Jennifer Yonkoski and her daughter Esme, 3, of Dallas look at pictures that are part of the Day of the Dead exhibit at the Everhart Museum in Scranton.NIKO J. KALLIANIOTIS/FOR THE TIMES LEADER
Left: Artist Deborah Lacativa combined cotton canvas, appliqué, acrylic paint and beads to create ‘Nellie’s Garden – She Sees, She Knows.’ The piece is included in the Day of the Dead exhibit at the Everhart Museum in Scranton.
Students from the Howard Gardner School for Discovery took some time off from the classroom to see the Day of the Dead exhibit at Everhart Museum in Scranton.NIKO J. KALLIANIOTIS/FOR THE TIMES LEADER
Four-year-old Zoe and 3-year-old Esme gazed at the ofrenda display, carefully obeying their mother’s admonition not to touch the candles or blossoms scattered around the suggestion of a grave.
“Why did the flowers fall down?” one of the little girls asked.
“Somebody put them there,” Jennifer Yonkoski of Dallas explained. “This is how you can celebrate all the people you love.”
Celebration, not sorrow, is the central message of “Day of the Dead: Art & Culture in the Americas,” an exhibit at the Everhart Museum in Scranton will host through Dec. 31.
“Of course, there’s mourning and grief when someone dies,” curator Nezka Pfeifer said on a recent Friday afternoon. “But the idea is it’s obscene to grieve on the Day of the Dead.”
Pfeifer traveled to Mexico City last year to see the elaborate celebrations of El Dia de los Muertos, a time when families are likely to dress up, fill the cemetery with flowers, hold a picnic near their loved ones’ burial plots and make sure to bring along the favorite food and beverages of the deceased.
Customs vary among Latin American regions, Pfeifer said, but the central thoughts are that death is a natural part of the life cycle, departed loved ones are still part of the family and death is not something to fear.
The traditions have roots in indigenous cultures, Pfeifer said. “People believed the dead would nourish the community.”
The idea that the veil between the living and the dead is thinnest at harvest time took hold, and Aztecs honored the goddess Mictecacihuatl, known as “Lady of the Dead,” for an entire month.
As Catholicism was introduced to Central and South America, the festivities blended with All Saints Day on Nov. 1 and All Souls Day on Nov. 2.
While the Everhart will have a community celebration on Nov. 1, there’s plenty to see and do at the museum before and after that day.
In the interactive “Isaiah’s Corner,” children are invited to color pictures of skulls – a not-so-somber symbol of death you’ll find throughout the exhibit.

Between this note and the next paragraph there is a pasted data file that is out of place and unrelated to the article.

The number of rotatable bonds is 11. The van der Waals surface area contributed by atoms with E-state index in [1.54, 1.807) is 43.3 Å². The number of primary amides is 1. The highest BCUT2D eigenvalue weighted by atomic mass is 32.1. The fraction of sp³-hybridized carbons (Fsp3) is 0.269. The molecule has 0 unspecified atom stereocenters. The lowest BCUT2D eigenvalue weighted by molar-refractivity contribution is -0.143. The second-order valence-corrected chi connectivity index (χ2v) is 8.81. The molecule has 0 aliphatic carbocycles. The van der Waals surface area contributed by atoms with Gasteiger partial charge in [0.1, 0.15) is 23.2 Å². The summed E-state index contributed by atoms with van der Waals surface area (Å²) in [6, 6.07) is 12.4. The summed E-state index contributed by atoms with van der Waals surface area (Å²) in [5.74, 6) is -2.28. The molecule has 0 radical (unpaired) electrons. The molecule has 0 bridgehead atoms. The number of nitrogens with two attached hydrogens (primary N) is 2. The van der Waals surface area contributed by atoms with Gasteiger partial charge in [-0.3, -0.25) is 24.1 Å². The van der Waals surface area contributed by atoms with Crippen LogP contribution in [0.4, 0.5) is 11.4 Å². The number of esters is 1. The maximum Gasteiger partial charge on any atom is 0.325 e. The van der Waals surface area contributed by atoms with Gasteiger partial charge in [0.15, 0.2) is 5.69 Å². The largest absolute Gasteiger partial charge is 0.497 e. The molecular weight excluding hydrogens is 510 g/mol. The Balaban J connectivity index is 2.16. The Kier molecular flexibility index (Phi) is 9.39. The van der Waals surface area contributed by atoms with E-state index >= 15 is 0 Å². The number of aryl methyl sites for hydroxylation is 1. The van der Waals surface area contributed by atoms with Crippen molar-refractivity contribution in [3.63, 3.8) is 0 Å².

They also can use bilingual cards to spell out messages to or about relatives who have died. Dia is day. Mariposa is butterfly. Siempre is always. Dulces is candy ...
At an ofrenda, or altar, that has been set up for anyone who wishes to commemorate a loved one, visitors of all ages are invited to leave a memento of the deceased.
“That’s just what we want people to do,” Pfeifer said, noticing that one woman had left a photograph of her deceased brother.
That ofrenda includes bottles of cola, guava juice, mineral water and tequila – so many a favorite beverage is covered. It also has samples of pan de muertos, or bread of the dead, pumpkin seeds and peanuts. “The dead aren’t expected to physically eat the food,” Pfeifer said, “but to absorb its essence.”
A smaller ofrenda has been set up for Isaiah Everhart, namesake of the museum, showing his portrait alongside a toy hummingbird and cardinal in honor of his interest in ornithology.
Life-size catrina dolls, which are skeletons dressed in finery, stand jauntily against one wall, while a kite, 9 feet wide and representative of Guatemalan celebrations of Day of the Dead, decorates another.
One photograph from Peru shows women laughing heartily as they share corn beer at a cemetery; another shows a girl dancing near the headstone of a woman named Anastacia.
“If you see a cemetery, it will be full of colorful flowers,” museum visitor Freda Barber said, noting she has lived for more than 50 years on Mexico’s Baja peninsula, where she has joined in her neighbors’ Day of the Dead celebrations.
“They’ll spend all night at the cemetery,” said Barber, who recently returned to Pennsylvania with her husband, Bruce, to visit hometown relatives in the Greenwood section of Moosic.
Rounding out the exhibit are examples of pre-Columbian artifacts as well as Day of the Dead toys, such as a skull painted on a bolo bat, with “eyeballs” attached to the paddle so they can bounce like balls.
Another eye-catching part of the exhibit is a picture of a skeleton wearing a cheerfully bright plaid shawl. The skeleton represents artist Mary Louise Smith’s ancestors from Martinique and speaks to a transition that eventually touches everyone.
“Death,” Smith wrote in an essay posted next to her work, “is only the passage from the known to the unknown, a great adventure to come for us all.”
What: ‘‘Day of the Dead: Art & Culture in the Americas”
When: noon to 4 p.m. Mondays, Thursdays and Fridays, 10 a.m. to 5 p.m. Saturdays and noon to 5 p.m. Sundays through Dec. 31,
Where: Everhart Museum, Nay Aug Park, Scranton
Admission: $5, $3 for students and seniors: $2 for children
More info: 346-7186